Building a practice from the ground up in one of the most complex and dynamic areas of law might seem daunting to some lawyers, but not to Mary Emma Karam.
She has never been afraid to break new ground, and that enterprising approach enables her to provide strategic, practical leadership to her clients no matter what challenges they face.
Mary Emma’s legal career has been marked by many firsts. She was the first woman associate to become a partner at Jackson Walker – in fact, she remembers being the first woman attorney on her floor when she started at the firm fresh out of law school.
“I was in law school at SMU in the late 1970s, and the class before me had just sued every major law firm in town because none of them had hired a woman – except for one: Jackson Walker,” Mary Emma recalls. “Naturally, that’s where I wanted to go, and naturally, I wanted to be a litigator since I come from a family of litigators.”
Mary Emma was a trial lawyer for the first 12 years of her career, and in that time, she never lost a bench or jury trial. One of her most high-profile successes came in the mid-1980s when she worked as part of a team at Jackson Walker that defended Texas Utilities in one of the largest and longest litigation actions in Texas history. It was a case that arose from construction of the Comanche Peak Nuclear Power Plant in Glen Rose.
While building a name for herself as respected trial attorney, Mary Emma was also busy raising six children. In balancing the responsibilities of work and family, Mary Emma once again demonstrated her characteristic no-nonsense approach.
“I would take quick breaks from TU meetings to order groceries and have them delivered so that I could spend more time with my family,” she said. “I did have the opportunity to work from home, but I was always there for my clients when they needed me, even if that meant working seven days a week, or until ten o’clock at night.”
It was while expecting her fourth child that Mary Emma decided to shift the focus of her practice from litigation to healthcare law, with a specific emphasis on managed care contracts. Within a short time, she was blazing a trail as a leader in this emerging field as well.
“At the time, hardly anyone in Dallas was involved with healthcare law on the provider side, so it enabled me to create a niche that few lawyers had experience in,” she said.
After devoting a full year to study the field, Mary Emma soon became one of the foremost experts in managed care law, and within a few years, she had developed a robust practice helping clients navigate the complicated and rapidly shifting landscape of managed care contracts in Texas and across the U.S. She has represented many – if not most – of the major hospital systems in the Dallas-Fort Worth area, as well as a broad range of provider and healthcare organizations. Demonstrating the depth of her experience, in 2000, the Texas Attorney General appointed Mary Emma to serve a term as Special Outside Counsel to the Office of the Attorney General for the State of Texas for consultation in healthcare/managed care matters for the state.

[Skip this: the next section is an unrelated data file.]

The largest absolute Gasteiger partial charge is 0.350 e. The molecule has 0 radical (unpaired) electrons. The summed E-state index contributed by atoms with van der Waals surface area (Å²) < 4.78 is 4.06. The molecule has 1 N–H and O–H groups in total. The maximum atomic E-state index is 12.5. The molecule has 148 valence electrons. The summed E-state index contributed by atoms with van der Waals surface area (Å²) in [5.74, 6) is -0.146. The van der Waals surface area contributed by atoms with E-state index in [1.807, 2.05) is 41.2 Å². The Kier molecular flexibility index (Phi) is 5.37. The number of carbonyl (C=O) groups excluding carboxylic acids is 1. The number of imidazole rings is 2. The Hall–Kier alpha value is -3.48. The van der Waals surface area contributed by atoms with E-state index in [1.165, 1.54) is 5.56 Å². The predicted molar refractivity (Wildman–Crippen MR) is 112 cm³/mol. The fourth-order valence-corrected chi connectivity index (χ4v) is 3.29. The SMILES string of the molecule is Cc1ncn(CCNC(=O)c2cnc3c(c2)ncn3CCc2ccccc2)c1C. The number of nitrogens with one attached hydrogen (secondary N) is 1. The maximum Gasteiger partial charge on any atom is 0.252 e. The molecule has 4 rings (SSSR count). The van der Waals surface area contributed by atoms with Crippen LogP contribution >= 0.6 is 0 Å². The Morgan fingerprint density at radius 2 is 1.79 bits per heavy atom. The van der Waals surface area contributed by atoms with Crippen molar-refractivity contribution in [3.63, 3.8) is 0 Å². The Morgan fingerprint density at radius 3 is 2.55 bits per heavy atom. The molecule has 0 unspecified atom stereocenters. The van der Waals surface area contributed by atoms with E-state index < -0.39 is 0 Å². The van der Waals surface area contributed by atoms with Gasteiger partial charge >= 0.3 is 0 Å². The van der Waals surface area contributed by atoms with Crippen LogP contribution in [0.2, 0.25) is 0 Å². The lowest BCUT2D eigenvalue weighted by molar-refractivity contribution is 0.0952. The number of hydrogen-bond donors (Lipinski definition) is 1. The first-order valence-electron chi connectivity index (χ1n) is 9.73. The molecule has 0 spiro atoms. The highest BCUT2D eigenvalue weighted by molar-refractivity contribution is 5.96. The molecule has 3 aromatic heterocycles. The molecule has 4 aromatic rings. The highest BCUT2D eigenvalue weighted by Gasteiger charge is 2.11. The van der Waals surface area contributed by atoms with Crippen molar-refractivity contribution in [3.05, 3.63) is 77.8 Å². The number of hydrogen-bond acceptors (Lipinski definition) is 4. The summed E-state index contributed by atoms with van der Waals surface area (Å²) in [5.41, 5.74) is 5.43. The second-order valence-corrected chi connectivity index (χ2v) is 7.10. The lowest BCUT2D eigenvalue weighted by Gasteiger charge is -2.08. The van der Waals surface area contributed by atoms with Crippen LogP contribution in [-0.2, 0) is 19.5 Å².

In serving her healthcare clients, Mary Emma draws upon her litigation background to provide strategic solutions that anticipate potential issues before they become problems.
“As a trial lawyer, you’re always thinking, ‘what if?'” she said. “You learn to think very creatively, and I bring that to the table for my clients in terms of offering practical, strategic legal advice.”
“I watch out for my clients’ interests and make sure they get not just work, but value in everything I do for them.”
– Mary Emma Karam
In addition to her managed care practice, Mary Emma serves as outside general counsel for several clients, including the Diocese of Dallas. In this capacity, she provides advice, selects legal teams and oversees work for her clients in a number of legal areas. In an age when legal costs are facing increasing scrutiny, Mary Emma personally reviews every bill that is sent out to her clients to ensure they receive efficient value from their legal work and has done so for many years.
Several of Mary Emma’s current clients are nonprofits or have service-oriented missions, and she finds it particularly gratifying to help these organizations achieve their goals. She is also passionate about giving back to the community through civic and charitable activities and pro bono work.
“I have a personal goal of getting to 50 percent pro bono, and the firm has been tremendously supportive of that,” she said. “I’m not quite there yet, but I’m going to get there.”
Over the course of her legal career, Mary Emma has transformed her practice several times. What remains constant, however, is her absolute dedication to adding value for her clients by providing savvy, strategic advice to help them excel.
“I was raised with the basic service-giving philosophy that you put the client first – before anything else, you do what’s in the best interest of the client,” she said. “I watch out for my clients’ interests and make sure they get not just work, but value in everything I do for them.”